Wednesday August 27, 2014





Gun registry rightfully gone for good

Liberal leadership hopeful Justin Trudeau got one thing right as he faced questions earlier this week about Canada’s recently scrapped gun registry.

Trudeau, considered by many to be the front-runner in the race for leader of his party, told reporters the gun registry was  “deeply divisive for far too many people.” As a result, he called the registry, which was the creation of previous Liberal governments, a “failed policy” that isn’t worth bringing back. Let’s hope, if he is successful in winning his party’s trust, he sticks to his word.

Canada’s long-gun registry was one of our country’s silliest exercises in public safety and a costly one, too. It was rightfully put on the spike. The registry offered illusions of safety but provided no tangible benefits.

Canadians have long accepted some controls on the possession and ownership of firearms are necessary and meaningful. Requiring those who want to own and use firarms to be licenced, for example, is a worthwhile measure. Restricting or prohibiting the sale or owenership of some kids of firearms is another.

Requiring duck and deer hunters to register their sporting shotguns and rifles, however, served no practical purpose and amounted to a senseless and needless bureaucratic exercise.

Proponents of the registry claimed it was useful for police officers required to attend domestic disputes or other kinds of disturbances in private homes. Knowing guns were there allowed them to approach situations differently, it was suggested. The fact is, officers never assumed guns were not present in a home simply because a bureau of government said none were registered to occupants there. To the contrary, police accepted the possibility unregistered firearms might be present in a home and acted accordingly. To that end, the registry made no difference.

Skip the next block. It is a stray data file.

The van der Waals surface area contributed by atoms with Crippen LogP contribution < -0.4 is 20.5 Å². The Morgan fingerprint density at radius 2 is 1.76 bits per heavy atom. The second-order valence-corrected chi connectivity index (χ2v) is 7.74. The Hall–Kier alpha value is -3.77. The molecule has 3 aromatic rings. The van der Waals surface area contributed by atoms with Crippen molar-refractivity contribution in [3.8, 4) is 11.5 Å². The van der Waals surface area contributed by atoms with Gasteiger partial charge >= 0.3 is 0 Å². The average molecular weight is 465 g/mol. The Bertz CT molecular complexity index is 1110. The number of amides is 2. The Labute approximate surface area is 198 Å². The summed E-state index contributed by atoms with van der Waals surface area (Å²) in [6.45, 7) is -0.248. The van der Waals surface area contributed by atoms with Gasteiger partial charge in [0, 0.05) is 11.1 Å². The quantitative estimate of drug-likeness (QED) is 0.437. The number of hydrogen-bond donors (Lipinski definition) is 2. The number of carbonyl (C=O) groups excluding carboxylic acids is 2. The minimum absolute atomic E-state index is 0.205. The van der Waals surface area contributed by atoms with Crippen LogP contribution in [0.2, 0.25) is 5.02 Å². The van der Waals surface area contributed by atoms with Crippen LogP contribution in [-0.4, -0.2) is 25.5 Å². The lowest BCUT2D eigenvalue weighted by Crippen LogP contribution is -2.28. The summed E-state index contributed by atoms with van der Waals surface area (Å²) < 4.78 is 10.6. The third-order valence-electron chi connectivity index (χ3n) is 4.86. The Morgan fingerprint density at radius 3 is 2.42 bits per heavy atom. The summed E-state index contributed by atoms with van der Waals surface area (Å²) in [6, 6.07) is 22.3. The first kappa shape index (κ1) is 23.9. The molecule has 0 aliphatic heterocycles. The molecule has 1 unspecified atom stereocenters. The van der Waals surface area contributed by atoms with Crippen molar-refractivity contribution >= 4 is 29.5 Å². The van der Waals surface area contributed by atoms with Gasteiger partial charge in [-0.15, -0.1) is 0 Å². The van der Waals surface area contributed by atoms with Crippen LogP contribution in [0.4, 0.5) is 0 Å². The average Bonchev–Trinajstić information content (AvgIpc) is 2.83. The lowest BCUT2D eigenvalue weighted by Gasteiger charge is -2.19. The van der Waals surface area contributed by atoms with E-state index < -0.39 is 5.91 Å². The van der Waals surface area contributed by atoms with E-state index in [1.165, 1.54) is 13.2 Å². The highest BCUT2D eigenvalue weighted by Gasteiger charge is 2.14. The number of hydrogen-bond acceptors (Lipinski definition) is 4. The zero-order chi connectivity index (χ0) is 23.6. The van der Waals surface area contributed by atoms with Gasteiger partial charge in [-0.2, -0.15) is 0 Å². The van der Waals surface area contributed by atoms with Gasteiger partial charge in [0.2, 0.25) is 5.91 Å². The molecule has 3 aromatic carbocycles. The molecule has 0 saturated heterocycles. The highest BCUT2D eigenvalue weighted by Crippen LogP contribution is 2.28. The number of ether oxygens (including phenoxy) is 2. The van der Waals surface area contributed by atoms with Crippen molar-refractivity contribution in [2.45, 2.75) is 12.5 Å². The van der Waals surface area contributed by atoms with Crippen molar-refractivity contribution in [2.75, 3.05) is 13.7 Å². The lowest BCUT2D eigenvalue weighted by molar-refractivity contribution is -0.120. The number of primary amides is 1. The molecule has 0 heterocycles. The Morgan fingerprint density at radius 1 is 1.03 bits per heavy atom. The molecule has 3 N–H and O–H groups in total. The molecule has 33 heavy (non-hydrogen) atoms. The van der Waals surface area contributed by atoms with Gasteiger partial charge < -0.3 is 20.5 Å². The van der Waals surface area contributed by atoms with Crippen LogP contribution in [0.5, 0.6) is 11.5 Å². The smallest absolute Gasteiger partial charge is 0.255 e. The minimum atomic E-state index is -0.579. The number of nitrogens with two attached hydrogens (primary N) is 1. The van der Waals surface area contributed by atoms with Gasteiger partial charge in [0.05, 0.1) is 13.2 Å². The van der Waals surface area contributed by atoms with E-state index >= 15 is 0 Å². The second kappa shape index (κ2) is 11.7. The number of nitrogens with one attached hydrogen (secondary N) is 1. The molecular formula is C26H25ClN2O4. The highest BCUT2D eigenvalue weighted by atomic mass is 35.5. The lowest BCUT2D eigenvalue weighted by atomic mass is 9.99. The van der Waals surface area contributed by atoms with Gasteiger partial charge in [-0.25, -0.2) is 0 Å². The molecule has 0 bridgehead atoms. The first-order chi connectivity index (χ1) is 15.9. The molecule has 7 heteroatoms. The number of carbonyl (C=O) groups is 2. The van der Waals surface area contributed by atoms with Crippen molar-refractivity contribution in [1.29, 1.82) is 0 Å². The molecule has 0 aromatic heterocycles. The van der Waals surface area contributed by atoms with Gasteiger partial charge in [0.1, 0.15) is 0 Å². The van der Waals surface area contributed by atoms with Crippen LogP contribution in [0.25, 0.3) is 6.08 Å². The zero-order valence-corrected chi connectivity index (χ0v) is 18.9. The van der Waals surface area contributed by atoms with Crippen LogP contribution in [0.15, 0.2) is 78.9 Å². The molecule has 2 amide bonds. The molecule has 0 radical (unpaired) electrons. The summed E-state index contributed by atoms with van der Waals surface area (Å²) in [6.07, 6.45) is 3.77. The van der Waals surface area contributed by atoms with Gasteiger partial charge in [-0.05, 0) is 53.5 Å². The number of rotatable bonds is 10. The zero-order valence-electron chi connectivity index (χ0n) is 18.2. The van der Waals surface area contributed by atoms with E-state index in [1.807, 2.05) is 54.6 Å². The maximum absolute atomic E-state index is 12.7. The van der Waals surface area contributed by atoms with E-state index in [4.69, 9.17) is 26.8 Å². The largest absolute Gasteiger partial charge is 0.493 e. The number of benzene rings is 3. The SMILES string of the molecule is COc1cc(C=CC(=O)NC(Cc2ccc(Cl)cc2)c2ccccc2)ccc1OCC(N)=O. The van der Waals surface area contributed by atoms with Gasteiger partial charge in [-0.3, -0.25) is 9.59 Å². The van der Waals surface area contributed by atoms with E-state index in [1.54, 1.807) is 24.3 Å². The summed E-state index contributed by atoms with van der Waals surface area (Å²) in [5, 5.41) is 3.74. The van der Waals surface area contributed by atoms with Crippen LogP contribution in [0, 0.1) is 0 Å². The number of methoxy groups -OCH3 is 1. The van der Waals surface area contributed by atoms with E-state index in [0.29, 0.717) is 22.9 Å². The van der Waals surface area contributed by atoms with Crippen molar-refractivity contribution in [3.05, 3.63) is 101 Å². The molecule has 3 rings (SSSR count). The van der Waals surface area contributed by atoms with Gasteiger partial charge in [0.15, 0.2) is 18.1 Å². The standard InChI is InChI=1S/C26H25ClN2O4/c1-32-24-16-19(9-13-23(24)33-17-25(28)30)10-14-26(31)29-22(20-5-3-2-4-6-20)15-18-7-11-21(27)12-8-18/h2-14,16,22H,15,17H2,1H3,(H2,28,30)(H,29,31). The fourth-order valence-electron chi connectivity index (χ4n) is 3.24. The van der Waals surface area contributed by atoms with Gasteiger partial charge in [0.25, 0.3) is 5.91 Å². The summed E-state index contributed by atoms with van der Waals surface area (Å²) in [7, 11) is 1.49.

All the registry created was a new class of offences in Canada’s Criminal Code — “paper crimes” that had no impact on society of public safety and targetted otherwise law-abiding folk.

Trudeau is dancing around the gun registry issue now because he voted against scrapping it in April when Bill C-19 reached Parliament. And the registry remains a hot-button issue in Quebec, where residents are still required to register their guns, thanks to the intervention of a judge there.

In the rest of Canada, however, the gun registry is rightfully gone and Trudeau, with his comments, shows he understands that.


We Say editorials represent the viewpoint of The Daily News and are written by publisher Tim Shoults, city editor Tracy Gilchrist, or associate news editors Dan Spark and Mark Rogers.




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